Hope on the Half-Shell

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Published on January 19th, 2011  |  Discuss This Article  

An open invitation for people looking for an opportunity to take direct action to restore the Gulf of Mexico. Join the Conservancy and our partners this weekend (January 22 & 23, 2011) at Helen Wood Park near Mobile, Alabama as we lay the first quarter-mile of oyster reefs in the 100-1000: Restore Coastal Alabama project.

For more information and to register online, please visit: http://www.nature.org/wherewework/northamerica/gulfofmexico/events/events6640.html

Cindy Brown, director of the Conservancy’s Gulf of Mexico program, will be there – muddy, wet and happy. Want to know why? Read on:

Over the last six months or so, I’ve given countless interviews, speeches and presentations about the Gulf of Mexico and one of the questions I get most often is: Can the Gulf really be restored? How do you know?

The answer is yes, and I know because I already see it happening. In the Gulf of Mexico, I see hope in this handful of oyster shells.

They don’t look like much, but those little brown circles clinging to that shell are baby oysters. The remarkable thing? The reef where Conservancy scientist Jeff DeQuattro found them was restored less than two months ago. It has already become an anchor for the life of the Gulf. These baby oysters are proof that the Gulf can renew itself. You are looking – literally – at the future of the Gulf of Mexico.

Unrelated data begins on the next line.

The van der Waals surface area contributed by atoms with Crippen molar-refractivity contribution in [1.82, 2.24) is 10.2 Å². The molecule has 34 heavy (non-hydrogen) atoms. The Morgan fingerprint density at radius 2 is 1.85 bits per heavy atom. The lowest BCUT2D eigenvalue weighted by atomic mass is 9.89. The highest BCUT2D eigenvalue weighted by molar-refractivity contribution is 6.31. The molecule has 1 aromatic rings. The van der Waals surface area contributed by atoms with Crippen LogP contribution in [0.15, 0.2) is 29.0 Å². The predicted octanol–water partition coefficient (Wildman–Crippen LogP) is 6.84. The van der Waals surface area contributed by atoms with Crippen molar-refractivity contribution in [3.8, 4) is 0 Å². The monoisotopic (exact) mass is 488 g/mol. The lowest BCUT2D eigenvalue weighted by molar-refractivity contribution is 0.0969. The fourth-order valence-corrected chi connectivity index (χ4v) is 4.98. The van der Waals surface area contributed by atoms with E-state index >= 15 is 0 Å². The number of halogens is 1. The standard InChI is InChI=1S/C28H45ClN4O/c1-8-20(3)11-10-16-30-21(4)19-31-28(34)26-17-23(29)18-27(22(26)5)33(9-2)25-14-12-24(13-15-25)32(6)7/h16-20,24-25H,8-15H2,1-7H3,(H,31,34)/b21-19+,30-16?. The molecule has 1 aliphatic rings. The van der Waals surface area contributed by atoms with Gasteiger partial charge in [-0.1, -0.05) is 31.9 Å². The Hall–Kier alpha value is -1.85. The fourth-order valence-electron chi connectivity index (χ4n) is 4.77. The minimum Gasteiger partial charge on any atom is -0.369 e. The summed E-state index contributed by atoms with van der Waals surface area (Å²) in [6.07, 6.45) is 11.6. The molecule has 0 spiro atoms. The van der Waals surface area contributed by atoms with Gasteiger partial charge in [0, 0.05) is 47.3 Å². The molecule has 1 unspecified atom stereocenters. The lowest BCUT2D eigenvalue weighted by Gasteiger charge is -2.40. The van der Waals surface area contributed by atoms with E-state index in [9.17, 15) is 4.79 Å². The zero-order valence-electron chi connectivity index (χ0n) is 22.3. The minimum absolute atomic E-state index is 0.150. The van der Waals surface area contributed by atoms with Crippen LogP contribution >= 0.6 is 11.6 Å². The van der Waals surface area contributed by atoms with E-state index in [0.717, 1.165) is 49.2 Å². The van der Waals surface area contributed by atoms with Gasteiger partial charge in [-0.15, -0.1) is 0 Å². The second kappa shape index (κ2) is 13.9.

You are looking at proof that the Gulf of Mexico is not a lost cause. And restoring the natural infrastructure of the Gulf – like this oyster reef, as well as seagrass beds, marshes, coastal lands and forests – are some of the most important things we can do to help the Gulf renew itself.

Oyster reefs, in their way, are the building blocks of the Gulf. This weekend, I’m looking forward to being part of that on-the-ground action – moving 26,000 bags of oyster shells to create a living shoreline that will be an anchor for life and renewal not only in Mobile Bay, but across the Gulf of Mexico. Come join us and be part of the restoration.

See you there!

For more information and to register online, please visit: http://www.nature.org/wherewework/northamerica/gulfofmexico/events/events6640.html

(First Image: Cindy Brown, a Program Manager for The Nature Conservancy’s Louisiana chapter, at Lake Ponchartrain. Image Credit: Erika Nortemann/© 2009 The Nature Conservancy. Second Image: Jeff DeQuattro, Marine Program Director for the Nature Conservancy in Alabama examines young oysters growing on artificial reefs at Helen Wood Park near Dauphin Island, Alabama. Image Credit: © Andrew Kornylak)

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